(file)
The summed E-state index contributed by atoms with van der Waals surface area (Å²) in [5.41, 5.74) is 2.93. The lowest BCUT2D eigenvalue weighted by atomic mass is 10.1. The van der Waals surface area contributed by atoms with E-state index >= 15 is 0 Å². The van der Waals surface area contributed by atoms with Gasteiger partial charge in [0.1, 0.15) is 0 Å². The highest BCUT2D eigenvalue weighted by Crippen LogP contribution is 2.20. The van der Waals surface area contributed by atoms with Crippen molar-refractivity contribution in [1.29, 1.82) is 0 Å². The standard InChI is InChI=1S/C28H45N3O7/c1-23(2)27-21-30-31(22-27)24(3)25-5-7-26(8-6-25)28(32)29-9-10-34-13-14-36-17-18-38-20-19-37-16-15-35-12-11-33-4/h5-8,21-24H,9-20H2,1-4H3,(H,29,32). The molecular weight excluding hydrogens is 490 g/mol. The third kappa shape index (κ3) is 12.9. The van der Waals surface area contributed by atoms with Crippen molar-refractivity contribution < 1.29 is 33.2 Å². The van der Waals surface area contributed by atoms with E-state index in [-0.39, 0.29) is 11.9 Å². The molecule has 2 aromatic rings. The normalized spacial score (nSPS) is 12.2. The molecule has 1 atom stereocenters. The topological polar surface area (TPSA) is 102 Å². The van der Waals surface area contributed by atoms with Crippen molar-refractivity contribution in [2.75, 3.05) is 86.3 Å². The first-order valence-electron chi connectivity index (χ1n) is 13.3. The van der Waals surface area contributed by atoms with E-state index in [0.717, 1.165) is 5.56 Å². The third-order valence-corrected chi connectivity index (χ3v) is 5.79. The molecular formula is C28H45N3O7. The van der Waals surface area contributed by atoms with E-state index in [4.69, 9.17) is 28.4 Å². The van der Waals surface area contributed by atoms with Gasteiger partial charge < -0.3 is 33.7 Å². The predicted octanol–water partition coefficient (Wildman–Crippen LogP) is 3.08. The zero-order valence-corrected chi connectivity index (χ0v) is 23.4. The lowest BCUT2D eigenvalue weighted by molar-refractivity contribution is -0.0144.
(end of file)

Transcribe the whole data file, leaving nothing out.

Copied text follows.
The summed E-state index contributed by atoms with van der Waals surface area (Å²) in [5.41, 5.74) is 2.93. The lowest BCUT2D eigenvalue weighted by atomic mass is 10.1. The van der Waals surface area contributed by atoms with E-state index >= 15 is 0 Å². The van der Waals surface area contributed by atoms with Gasteiger partial charge in [0.1, 0.15) is 0 Å². The highest BCUT2D eigenvalue weighted by Crippen LogP contribution is 2.20. The van der Waals surface area contributed by atoms with Crippen molar-refractivity contribution in [1.29, 1.82) is 0 Å². The standard InChI is InChI=1S/C28H45N3O7/c1-23(2)27-21-30-31(22-27)24(3)25-5-7-26(8-6-25)28(32)29-9-10-34-13-14-36-17-18-38-20-19-37-16-15-35-12-11-33-4/h5-8,21-24H,9-20H2,1-4H3,(H,29,32). The molecular weight excluding hydrogens is 490 g/mol. The third kappa shape index (κ3) is 12.9. The van der Waals surface area contributed by atoms with Crippen molar-refractivity contribution < 1.29 is 33.2 Å². The van der Waals surface area contributed by atoms with E-state index in [-0.39, 0.29) is 11.9 Å². The molecule has 2 aromatic rings. The normalized spacial score (nSPS) is 12.2. The molecule has 1 atom stereocenters. The topological polar surface area (TPSA) is 102 Å². The van der Waals surface area contributed by atoms with Crippen molar-refractivity contribution in [2.75, 3.05) is 86.3 Å². The first-order valence-electron chi connectivity index (χ1n) is 13.3. The van der Waals surface area contributed by atoms with E-state index in [0.717, 1.165) is 5.56 Å². The third-order valence-corrected chi connectivity index (χ3v) is 5.79. The molecular formula is C28H45N3O7. The van der Waals surface area contributed by atoms with E-state index in [4.69, 9.17) is 28.4 Å². The van der Waals surface area contributed by atoms with Gasteiger partial charge < -0.3 is 33.7 Å². The predicted octanol–water partition coefficient (Wildman–Crippen LogP) is 3.08. The zero-order valence-corrected chi connectivity index (χ0v) is 23.4. The lowest BCUT2D eigenvalue weighted by molar-refractivity contribution is -0.0144.